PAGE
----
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Group of Business People Discussing Network Security

This is shaping up to be a pivotal year in the political direction of the United States, with rhetoric and outrage increasing in volume on both the left and the right. The same is true here in North Carolina, and the high stakes of the upcoming elections mean that anyone with an email address is being deluged by solicitations from candidates, political parties, lobbying organizations, advocacy groups, “blue” interests, “red” interests, ad infinitum.

All these messages combine into a noisy blur that can camouflage hacking attempts such as phishing campaigns and targeted spear phishing efforts to compromise account information or commit outright theft of intellectual property. These efforts are persistent, adaptive and perpetrated by both unscrupulous humans and automated systems, meaning everyone is a potential target, if only to provide access to something larger or compromise a greater number of accounts.

Universities and colleges represent a plum target, especially those that have leveraged their R&D to attain medical breakthroughs, create new technologies, acquire and exploit patents, and spawn startups and other for-profit endeavors. In the context of this conversation, the Triangle is a target-rich environment. Besides the big three of Duke University, North Carolina State University and the University of North Carolina, there are an additional 12 universities and more than 10 colleges in the Triangle area. Together they’ve spawned a vast array of school-affiliated analytics institutes, biotechnology centers and technology incubators.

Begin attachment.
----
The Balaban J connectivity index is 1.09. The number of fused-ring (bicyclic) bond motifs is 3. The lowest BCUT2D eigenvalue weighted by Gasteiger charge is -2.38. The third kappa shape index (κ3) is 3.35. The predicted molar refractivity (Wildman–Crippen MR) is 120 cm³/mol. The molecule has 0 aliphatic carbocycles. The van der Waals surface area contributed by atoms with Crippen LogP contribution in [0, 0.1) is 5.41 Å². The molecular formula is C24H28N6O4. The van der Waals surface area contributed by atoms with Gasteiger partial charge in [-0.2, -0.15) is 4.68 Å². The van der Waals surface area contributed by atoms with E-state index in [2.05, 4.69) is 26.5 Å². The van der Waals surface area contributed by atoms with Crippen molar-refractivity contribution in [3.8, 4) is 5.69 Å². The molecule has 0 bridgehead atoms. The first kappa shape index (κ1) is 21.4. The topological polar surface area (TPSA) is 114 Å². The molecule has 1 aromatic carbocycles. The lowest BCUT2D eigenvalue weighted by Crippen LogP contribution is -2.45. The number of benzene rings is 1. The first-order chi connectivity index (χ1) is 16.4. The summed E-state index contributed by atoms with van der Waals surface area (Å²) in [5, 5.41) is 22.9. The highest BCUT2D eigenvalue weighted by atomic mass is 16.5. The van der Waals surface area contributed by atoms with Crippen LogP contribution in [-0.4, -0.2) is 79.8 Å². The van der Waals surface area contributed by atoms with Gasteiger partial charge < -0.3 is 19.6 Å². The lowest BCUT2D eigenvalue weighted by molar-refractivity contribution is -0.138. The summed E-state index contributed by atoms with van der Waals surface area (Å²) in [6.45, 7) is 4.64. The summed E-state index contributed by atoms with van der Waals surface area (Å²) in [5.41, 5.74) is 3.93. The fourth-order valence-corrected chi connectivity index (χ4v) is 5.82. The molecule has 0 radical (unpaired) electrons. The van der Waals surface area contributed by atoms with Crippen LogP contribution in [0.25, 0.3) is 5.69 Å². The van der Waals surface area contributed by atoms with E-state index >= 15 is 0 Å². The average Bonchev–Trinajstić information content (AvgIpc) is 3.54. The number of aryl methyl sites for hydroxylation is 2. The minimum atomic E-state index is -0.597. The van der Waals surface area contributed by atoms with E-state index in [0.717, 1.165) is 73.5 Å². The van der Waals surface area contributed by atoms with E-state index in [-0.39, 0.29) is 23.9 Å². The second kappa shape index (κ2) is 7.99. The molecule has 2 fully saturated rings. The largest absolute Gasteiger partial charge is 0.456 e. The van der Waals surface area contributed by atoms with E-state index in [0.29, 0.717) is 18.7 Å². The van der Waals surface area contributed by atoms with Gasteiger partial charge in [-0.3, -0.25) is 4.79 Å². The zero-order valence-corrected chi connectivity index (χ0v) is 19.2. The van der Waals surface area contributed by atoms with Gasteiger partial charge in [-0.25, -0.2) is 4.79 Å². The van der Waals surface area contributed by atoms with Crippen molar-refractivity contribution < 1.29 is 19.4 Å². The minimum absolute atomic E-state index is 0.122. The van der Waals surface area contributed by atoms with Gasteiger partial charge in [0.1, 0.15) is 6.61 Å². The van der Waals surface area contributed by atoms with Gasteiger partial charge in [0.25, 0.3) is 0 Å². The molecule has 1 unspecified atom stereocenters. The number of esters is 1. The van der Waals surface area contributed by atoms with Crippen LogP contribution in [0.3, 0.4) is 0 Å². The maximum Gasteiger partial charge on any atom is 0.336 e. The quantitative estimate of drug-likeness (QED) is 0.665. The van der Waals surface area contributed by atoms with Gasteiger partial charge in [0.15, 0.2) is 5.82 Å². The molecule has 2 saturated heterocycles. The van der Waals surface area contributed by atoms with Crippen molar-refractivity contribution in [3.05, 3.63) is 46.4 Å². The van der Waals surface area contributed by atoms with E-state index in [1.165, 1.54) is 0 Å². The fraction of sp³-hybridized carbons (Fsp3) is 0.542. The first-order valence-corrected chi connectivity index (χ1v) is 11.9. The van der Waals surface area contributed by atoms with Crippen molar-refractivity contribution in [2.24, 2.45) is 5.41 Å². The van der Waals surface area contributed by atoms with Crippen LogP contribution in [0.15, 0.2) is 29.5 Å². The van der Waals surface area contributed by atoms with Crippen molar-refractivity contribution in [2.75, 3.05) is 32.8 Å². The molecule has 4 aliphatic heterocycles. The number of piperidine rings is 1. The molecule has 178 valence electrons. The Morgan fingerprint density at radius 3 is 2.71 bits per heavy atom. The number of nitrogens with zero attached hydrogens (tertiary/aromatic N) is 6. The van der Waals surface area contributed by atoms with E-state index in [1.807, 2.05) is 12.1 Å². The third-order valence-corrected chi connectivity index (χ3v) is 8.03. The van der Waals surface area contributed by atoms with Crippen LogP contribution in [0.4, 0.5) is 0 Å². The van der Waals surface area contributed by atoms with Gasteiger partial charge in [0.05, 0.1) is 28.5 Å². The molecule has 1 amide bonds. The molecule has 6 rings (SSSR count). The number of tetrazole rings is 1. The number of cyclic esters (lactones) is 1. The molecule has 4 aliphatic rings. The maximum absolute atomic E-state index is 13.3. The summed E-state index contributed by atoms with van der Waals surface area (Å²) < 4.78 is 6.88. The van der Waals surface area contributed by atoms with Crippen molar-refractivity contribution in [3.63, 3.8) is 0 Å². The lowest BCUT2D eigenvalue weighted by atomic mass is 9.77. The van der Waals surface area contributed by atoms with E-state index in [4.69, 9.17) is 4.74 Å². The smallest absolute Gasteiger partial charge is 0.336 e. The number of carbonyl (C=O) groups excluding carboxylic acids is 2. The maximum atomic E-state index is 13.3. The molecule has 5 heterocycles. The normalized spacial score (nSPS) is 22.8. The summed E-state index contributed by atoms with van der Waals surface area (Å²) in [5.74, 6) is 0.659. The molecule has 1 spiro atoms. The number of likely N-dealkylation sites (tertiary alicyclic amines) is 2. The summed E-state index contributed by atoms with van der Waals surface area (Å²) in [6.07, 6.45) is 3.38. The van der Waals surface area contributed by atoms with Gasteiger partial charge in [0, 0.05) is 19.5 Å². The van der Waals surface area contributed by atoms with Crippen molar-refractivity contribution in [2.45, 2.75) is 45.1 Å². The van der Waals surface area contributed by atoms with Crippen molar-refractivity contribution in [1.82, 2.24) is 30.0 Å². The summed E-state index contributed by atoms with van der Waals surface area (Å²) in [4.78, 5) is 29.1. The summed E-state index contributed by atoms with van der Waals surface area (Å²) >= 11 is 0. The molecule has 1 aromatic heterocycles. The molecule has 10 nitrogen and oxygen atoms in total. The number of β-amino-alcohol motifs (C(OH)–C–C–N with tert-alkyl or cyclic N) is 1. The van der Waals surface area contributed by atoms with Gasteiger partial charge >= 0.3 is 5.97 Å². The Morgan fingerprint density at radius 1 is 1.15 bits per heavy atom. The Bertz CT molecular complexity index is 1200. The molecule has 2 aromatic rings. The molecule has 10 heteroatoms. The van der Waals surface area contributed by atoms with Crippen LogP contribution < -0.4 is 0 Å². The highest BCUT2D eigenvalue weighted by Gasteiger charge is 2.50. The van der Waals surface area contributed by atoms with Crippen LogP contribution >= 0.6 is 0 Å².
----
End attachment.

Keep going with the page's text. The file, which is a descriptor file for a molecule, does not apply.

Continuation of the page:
Certainly the number of administrators with the “keys” to the IT infrastructure of these institutions is small, yet the sheer quantity of schools and affiliated enterprises comprises a significant number of potential targets for hackers and other bad actors.